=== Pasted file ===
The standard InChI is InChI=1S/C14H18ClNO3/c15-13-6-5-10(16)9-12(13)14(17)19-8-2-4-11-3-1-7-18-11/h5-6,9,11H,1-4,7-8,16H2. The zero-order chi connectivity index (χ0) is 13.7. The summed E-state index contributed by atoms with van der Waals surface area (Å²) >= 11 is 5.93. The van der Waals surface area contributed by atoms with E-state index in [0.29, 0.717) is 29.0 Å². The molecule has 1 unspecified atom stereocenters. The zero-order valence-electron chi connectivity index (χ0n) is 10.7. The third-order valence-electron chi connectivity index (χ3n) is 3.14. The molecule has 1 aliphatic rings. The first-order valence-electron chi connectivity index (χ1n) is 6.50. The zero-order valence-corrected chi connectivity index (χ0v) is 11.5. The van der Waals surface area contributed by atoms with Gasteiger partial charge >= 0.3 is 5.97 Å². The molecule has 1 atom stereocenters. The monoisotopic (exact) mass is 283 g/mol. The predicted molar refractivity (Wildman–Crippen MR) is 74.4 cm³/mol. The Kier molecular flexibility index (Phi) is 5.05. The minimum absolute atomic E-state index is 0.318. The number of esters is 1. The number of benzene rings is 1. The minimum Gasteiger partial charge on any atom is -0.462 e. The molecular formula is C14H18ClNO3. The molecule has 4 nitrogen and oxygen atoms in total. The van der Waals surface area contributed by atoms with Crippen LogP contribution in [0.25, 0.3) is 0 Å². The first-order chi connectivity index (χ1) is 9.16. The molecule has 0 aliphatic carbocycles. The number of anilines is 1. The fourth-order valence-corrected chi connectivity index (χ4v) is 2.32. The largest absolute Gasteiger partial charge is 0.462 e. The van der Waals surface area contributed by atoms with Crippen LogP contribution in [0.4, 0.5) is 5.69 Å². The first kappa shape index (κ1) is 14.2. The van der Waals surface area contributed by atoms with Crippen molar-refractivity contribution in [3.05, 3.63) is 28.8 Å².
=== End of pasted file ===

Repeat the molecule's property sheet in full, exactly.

The standard InChI is InChI=1S/C14H18ClNO3/c15-13-6-5-10(16)9-12(13)14(17)19-8-2-4-11-3-1-7-18-11/h5-6,9,11H,1-4,7-8,16H2. The zero-order chi connectivity index (χ0) is 13.7. The summed E-state index contributed by atoms with van der Waals surface area (Å²) >= 11 is 5.93. The van der Waals surface area contributed by atoms with E-state index in [0.29, 0.717) is 29.0 Å². The molecule has 1 unspecified atom stereocenters. The zero-order valence-electron chi connectivity index (χ0n) is 10.7. The third-order valence-electron chi connectivity index (χ3n) is 3.14. The molecule has 1 aliphatic rings. The first-order valence-electron chi connectivity index (χ1n) is 6.50. The zero-order valence-corrected chi connectivity index (χ0v) is 11.5. The van der Waals surface area contributed by atoms with Gasteiger partial charge >= 0.3 is 5.97 Å². The molecule has 1 atom stereocenters. The monoisotopic (exact) mass is 283 g/mol. The predicted molar refractivity (Wildman–Crippen MR) is 74.4 cm³/mol. The Kier molecular flexibility index (Phi) is 5.05. The minimum absolute atomic E-state index is 0.318. The number of esters is 1. The number of benzene rings is 1. The minimum Gasteiger partial charge on any atom is -0.462 e. The molecular formula is C14H18ClNO3. The molecule has 4 nitrogen and oxygen atoms in total. The van der Waals surface area contributed by atoms with Crippen LogP contribution in [0.25, 0.3) is 0 Å². The first-order chi connectivity index (χ1) is 9.16. The molecule has 0 aliphatic carbocycles. The number of anilines is 1. The fourth-order valence-corrected chi connectivity index (χ4v) is 2.32. The largest absolute Gasteiger partial charge is 0.462 e. The van der Waals surface area contributed by atoms with Crippen LogP contribution in [0.4, 0.5) is 5.69 Å². The first kappa shape index (κ1) is 14.2. The van der Waals surface area contributed by atoms with Crippen molar-refractivity contribution in [3.05, 3.63) is 28.8 Å².